you'd better take Salty along
Salty has gone a travelin' again. Finally you say--after the weekend reports from Rome, sojourns along the Portuguese coast, rompings through the French countryside on fifteen euro rail tickets, missed trains in Prague, Christmas markets in Munich, Sunday nights in Paris poker parlors...yes life in Spokane appears rather Amish in comparison. But as we claim our umpteenth life goal to be the publication of The Salty Cod Travel Guide to the World (the masses will cry: Rick Steves who?! exactly) we decided that a discovery was past due. But perhaps there are those who might say that the cities of America are no match to the romantic odysseys of Europe. Perhaps yes, and so--too bad for you. But we at the Salty Cod hold the premise that if we have not been there, then it is travel. It is adventure. And whether it be five thousand miles away, or a mere three hundred, if I have not been there, then I am a foreigner. Oregonians are in fact a breed unto their own. Portland, Oregon a city gilded green and bursting with a hidden character that defiles that sleepy tree-hugging stereotype of the porklander. Would you like to see? I thought so. On y va shall we.
And what if you did only have one day in the City of Roses, what then? Who can see a city in twenty four hours. Well, let Salty help you. You could visit the famous rose gardens on the hill, take a hot chocolate and artisan truffle at an internationally acclaimed chocolaterie, browse the shelves of the largest independent book store in the world, stop by a grungy Bourdain-approved hole in the wall for possessed donuts literally unlike any other, stroll along the yuppy bohemian chic shop-walk of 23rd avenue, climb atop the tallest hill and seize in one single sweeping glance a panorama of the five tallest peaks in the Pacific Northwest, sit down to lunch at a family owned gluten free house of fish and chips, get your gas pumped by a window tapping attendant, and, if there's time--try to catch a Blazers game. All in a good day's work.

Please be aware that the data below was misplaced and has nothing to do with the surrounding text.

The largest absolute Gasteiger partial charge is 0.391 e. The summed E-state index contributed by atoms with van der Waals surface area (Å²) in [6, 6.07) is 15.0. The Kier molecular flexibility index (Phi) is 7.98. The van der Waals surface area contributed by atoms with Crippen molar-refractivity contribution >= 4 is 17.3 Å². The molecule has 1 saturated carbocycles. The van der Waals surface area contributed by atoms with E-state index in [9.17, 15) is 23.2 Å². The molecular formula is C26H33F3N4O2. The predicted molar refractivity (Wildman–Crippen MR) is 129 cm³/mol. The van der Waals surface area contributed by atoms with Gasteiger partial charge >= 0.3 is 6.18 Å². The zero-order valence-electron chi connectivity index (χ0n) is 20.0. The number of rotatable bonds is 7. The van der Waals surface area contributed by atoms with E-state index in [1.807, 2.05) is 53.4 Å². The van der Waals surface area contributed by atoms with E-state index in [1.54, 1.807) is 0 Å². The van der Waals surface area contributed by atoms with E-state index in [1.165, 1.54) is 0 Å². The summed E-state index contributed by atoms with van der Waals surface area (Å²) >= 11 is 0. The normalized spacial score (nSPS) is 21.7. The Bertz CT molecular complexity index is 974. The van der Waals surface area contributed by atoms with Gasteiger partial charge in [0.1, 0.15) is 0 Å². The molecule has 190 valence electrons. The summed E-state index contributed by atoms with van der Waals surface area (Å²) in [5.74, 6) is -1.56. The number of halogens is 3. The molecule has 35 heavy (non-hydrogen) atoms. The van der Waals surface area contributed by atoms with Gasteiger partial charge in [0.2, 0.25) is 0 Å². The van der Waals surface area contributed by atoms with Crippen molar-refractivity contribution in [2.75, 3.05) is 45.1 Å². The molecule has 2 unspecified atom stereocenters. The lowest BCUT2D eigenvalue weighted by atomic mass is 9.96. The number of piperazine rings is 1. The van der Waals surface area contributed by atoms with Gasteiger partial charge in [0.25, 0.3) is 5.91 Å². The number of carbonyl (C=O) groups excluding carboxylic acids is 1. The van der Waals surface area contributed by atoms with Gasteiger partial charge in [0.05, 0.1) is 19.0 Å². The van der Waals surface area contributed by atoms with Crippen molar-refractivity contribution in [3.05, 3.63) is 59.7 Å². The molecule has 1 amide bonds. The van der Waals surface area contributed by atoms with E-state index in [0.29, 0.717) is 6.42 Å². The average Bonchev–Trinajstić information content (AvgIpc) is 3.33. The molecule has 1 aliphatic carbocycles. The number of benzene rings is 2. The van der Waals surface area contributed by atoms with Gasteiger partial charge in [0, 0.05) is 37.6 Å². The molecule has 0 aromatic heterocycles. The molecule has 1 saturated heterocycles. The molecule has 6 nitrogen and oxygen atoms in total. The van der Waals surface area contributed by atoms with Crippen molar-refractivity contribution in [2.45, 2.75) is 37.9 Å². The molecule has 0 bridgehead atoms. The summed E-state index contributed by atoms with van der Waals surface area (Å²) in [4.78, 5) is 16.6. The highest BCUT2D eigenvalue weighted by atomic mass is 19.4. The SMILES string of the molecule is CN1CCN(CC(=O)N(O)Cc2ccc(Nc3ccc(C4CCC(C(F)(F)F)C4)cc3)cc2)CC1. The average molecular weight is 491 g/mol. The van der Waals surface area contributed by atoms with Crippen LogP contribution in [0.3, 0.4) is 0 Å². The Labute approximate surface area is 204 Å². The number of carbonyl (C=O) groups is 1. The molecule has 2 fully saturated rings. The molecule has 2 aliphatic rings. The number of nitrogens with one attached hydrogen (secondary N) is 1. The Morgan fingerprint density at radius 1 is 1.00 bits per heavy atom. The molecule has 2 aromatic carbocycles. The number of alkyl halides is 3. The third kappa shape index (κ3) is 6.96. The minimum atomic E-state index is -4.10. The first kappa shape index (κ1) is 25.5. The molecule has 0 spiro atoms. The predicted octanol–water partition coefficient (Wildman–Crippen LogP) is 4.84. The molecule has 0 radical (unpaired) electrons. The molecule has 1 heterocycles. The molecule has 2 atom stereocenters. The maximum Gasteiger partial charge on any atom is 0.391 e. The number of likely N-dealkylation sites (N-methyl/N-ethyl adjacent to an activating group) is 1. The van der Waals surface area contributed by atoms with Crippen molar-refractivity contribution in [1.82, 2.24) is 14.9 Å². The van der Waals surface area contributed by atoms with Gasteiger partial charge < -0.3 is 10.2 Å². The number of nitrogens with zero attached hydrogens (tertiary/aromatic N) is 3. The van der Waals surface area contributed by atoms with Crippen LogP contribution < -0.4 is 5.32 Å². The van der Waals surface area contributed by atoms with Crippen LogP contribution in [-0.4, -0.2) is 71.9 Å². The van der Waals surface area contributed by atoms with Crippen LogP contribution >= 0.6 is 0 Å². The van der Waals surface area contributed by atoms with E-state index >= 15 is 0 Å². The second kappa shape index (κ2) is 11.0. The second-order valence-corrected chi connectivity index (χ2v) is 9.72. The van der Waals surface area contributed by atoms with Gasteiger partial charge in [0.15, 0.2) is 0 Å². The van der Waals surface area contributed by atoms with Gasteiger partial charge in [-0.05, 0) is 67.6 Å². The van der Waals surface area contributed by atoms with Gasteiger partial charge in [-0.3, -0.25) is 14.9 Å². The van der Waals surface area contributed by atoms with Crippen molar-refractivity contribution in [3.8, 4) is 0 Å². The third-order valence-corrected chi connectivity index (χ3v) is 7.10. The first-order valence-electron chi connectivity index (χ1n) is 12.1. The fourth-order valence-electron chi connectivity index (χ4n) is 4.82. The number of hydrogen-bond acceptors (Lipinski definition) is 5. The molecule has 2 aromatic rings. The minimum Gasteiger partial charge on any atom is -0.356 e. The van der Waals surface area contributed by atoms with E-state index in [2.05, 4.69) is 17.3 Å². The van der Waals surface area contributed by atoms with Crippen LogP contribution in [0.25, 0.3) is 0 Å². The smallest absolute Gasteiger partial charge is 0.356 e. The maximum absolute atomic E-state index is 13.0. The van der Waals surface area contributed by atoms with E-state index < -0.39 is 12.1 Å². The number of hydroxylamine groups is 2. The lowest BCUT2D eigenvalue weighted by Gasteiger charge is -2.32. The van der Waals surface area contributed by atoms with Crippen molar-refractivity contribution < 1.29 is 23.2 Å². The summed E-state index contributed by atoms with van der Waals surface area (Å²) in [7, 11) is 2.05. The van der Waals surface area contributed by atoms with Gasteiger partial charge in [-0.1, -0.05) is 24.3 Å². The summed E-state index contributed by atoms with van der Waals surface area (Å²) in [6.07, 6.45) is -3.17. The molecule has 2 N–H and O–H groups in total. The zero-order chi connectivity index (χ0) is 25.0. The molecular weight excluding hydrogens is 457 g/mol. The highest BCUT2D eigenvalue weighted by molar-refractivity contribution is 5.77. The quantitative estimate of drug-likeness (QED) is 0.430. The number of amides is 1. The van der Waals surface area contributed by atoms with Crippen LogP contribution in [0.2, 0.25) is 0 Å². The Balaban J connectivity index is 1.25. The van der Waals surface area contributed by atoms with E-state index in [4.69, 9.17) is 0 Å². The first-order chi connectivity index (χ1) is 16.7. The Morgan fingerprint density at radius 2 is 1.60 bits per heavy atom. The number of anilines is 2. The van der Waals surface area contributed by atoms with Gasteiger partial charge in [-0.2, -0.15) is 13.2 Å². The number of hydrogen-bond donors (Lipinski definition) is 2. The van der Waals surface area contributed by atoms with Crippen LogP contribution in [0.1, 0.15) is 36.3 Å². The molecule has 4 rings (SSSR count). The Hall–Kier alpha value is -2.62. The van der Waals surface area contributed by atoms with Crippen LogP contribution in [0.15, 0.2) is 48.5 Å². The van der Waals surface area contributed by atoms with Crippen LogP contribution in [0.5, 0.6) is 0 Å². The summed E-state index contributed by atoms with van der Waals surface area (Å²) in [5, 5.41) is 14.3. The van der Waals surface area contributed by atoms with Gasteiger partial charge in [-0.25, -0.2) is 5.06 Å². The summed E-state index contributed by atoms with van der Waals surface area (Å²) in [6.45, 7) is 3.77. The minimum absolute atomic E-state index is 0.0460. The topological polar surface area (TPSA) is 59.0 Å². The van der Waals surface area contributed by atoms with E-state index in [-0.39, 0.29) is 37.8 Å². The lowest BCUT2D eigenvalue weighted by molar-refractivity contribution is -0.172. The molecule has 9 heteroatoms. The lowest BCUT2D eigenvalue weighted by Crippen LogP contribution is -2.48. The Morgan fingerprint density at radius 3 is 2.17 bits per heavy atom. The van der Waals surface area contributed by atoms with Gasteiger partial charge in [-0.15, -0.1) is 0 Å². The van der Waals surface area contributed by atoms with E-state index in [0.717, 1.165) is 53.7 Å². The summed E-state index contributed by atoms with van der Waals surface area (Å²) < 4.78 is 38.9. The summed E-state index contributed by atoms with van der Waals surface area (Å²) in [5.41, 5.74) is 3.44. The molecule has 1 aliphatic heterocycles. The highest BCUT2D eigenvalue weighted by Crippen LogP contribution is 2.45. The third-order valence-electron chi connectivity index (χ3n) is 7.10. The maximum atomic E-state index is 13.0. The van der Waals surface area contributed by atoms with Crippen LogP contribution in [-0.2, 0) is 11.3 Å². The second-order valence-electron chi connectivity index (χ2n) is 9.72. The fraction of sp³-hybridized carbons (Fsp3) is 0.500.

Located on the yuppity shopping avenue of 23rd, the Moonstruck Chocolate Cafe is a gourmet stop for anyone desirous of sampling international award winning chocolate confections. Portland born and kept, there are presently five chocolate cafes found throughout Oregon, but are retailed in myriad gourmet food shops around the world. Perhaps you overheard Oprah Winfrey raving about them, or read their review in the New York Times or the Boston Herald, or caught a glimpse of their Food Finds coverage on the Food Network. Would it surprise you to learn that Moonstruck truffles are stuffed into the goodie bags of the Academy Awards and given to guests on the Ellen DeGeneres Show? Well it shouldn't. This is Portland we're talking about after all. Why, as the best truffles in America, they should be given the Lincoln Bedroom at the White House. Oh wait, they have.